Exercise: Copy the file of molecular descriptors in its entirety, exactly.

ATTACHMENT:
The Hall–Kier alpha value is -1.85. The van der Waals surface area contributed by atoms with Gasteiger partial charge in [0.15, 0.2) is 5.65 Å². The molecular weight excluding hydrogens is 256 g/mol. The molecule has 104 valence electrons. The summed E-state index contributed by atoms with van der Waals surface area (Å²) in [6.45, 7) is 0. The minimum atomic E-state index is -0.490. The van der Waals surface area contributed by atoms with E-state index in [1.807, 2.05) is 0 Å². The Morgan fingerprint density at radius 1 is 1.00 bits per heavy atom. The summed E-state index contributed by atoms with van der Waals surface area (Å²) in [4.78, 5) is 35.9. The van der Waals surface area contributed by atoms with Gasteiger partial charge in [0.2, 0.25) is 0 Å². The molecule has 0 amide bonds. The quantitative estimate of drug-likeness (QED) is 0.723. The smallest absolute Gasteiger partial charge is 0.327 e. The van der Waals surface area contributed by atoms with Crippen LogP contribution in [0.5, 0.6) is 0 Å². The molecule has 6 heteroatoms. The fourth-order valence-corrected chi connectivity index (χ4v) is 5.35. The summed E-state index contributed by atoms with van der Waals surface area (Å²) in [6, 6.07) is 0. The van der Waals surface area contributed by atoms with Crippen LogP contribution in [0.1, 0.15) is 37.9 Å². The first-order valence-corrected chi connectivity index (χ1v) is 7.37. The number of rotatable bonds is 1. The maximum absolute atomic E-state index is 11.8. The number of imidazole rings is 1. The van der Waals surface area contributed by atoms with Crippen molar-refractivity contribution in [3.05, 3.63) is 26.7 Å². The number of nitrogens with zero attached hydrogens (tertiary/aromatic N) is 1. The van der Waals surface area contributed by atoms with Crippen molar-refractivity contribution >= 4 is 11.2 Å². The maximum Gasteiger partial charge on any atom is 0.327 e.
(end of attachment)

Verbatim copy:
The Hall–Kier alpha value is -1.85. The van der Waals surface area contributed by atoms with Gasteiger partial charge in [0.15, 0.2) is 5.65 Å². The molecular weight excluding hydrogens is 256 g/mol. The molecule has 104 valence electrons. The summed E-state index contributed by atoms with van der Waals surface area (Å²) in [6.45, 7) is 0. The minimum atomic E-state index is -0.490. The van der Waals surface area contributed by atoms with E-state index in [1.807, 2.05) is 0 Å². The Morgan fingerprint density at radius 1 is 1.00 bits per heavy atom. The summed E-state index contributed by atoms with van der Waals surface area (Å²) in [4.78, 5) is 35.9. The van der Waals surface area contributed by atoms with Gasteiger partial charge in [0.2, 0.25) is 0 Å². The molecule has 0 amide bonds. The quantitative estimate of drug-likeness (QED) is 0.723. The smallest absolute Gasteiger partial charge is 0.327 e. The van der Waals surface area contributed by atoms with Crippen LogP contribution in [0.5, 0.6) is 0 Å². The molecule has 6 heteroatoms. The fourth-order valence-corrected chi connectivity index (χ4v) is 5.35. The summed E-state index contributed by atoms with van der Waals surface area (Å²) in [6, 6.07) is 0. The van der Waals surface area contributed by atoms with Crippen LogP contribution in [0.1, 0.15) is 37.9 Å². The first-order valence-corrected chi connectivity index (χ1v) is 7.37. The number of rotatable bonds is 1. The maximum absolute atomic E-state index is 11.8. The number of imidazole rings is 1. The van der Waals surface area contributed by atoms with Crippen molar-refractivity contribution in [3.05, 3.63) is 26.7 Å². The number of nitrogens with zero attached hydrogens (tertiary/aromatic N) is 1. The van der Waals surface area contributed by atoms with Crippen molar-refractivity contribution >= 4 is 11.2 Å². The maximum Gasteiger partial charge on any atom is 0.327 e.